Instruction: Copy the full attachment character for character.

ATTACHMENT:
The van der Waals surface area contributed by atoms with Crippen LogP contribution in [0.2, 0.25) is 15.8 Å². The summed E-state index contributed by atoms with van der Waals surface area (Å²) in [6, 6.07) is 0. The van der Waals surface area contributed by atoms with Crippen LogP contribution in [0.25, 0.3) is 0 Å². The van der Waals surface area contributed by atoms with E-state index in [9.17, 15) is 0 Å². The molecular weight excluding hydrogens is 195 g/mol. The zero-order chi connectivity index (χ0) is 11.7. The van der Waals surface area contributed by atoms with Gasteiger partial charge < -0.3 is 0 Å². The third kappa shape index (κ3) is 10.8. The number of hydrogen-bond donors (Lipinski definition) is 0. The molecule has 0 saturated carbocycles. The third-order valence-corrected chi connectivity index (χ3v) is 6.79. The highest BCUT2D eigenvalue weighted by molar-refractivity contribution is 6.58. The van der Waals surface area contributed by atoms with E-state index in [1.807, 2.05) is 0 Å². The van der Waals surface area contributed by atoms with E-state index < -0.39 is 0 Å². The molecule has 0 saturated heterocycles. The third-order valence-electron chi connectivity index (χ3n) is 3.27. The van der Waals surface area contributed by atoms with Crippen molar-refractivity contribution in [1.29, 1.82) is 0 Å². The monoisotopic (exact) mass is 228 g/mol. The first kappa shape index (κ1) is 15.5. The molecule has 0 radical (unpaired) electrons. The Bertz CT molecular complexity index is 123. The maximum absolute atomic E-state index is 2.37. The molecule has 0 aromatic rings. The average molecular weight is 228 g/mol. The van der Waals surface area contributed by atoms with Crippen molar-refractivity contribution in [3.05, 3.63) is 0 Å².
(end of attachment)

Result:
The van der Waals surface area contributed by atoms with Crippen LogP contribution in [0.2, 0.25) is 15.8 Å². The summed E-state index contributed by atoms with van der Waals surface area (Å²) in [6, 6.07) is 0. The van der Waals surface area contributed by atoms with Crippen LogP contribution in [0.25, 0.3) is 0 Å². The van der Waals surface area contributed by atoms with E-state index in [9.17, 15) is 0 Å². The molecular weight excluding hydrogens is 195 g/mol. The zero-order chi connectivity index (χ0) is 11.7. The van der Waals surface area contributed by atoms with Gasteiger partial charge < -0.3 is 0 Å². The third kappa shape index (κ3) is 10.8. The number of hydrogen-bond donors (Lipinski definition) is 0. The molecule has 0 saturated carbocycles. The third-order valence-corrected chi connectivity index (χ3v) is 6.79. The highest BCUT2D eigenvalue weighted by molar-refractivity contribution is 6.58. The van der Waals surface area contributed by atoms with E-state index in [1.807, 2.05) is 0 Å². The van der Waals surface area contributed by atoms with E-state index < -0.39 is 0 Å². The molecule has 0 saturated heterocycles. The third-order valence-electron chi connectivity index (χ3n) is 3.27. The van der Waals surface area contributed by atoms with Crippen molar-refractivity contribution in [1.29, 1.82) is 0 Å². The monoisotopic (exact) mass is 228 g/mol. The first kappa shape index (κ1) is 15.5. The molecule has 0 radical (unpaired) electrons. The Bertz CT molecular complexity index is 123. The maximum absolute atomic E-state index is 2.37. The molecule has 0 aromatic rings. The average molecular weight is 228 g/mol. The van der Waals surface area contributed by atoms with Crippen molar-refractivity contribution in [3.05, 3.63) is 0 Å².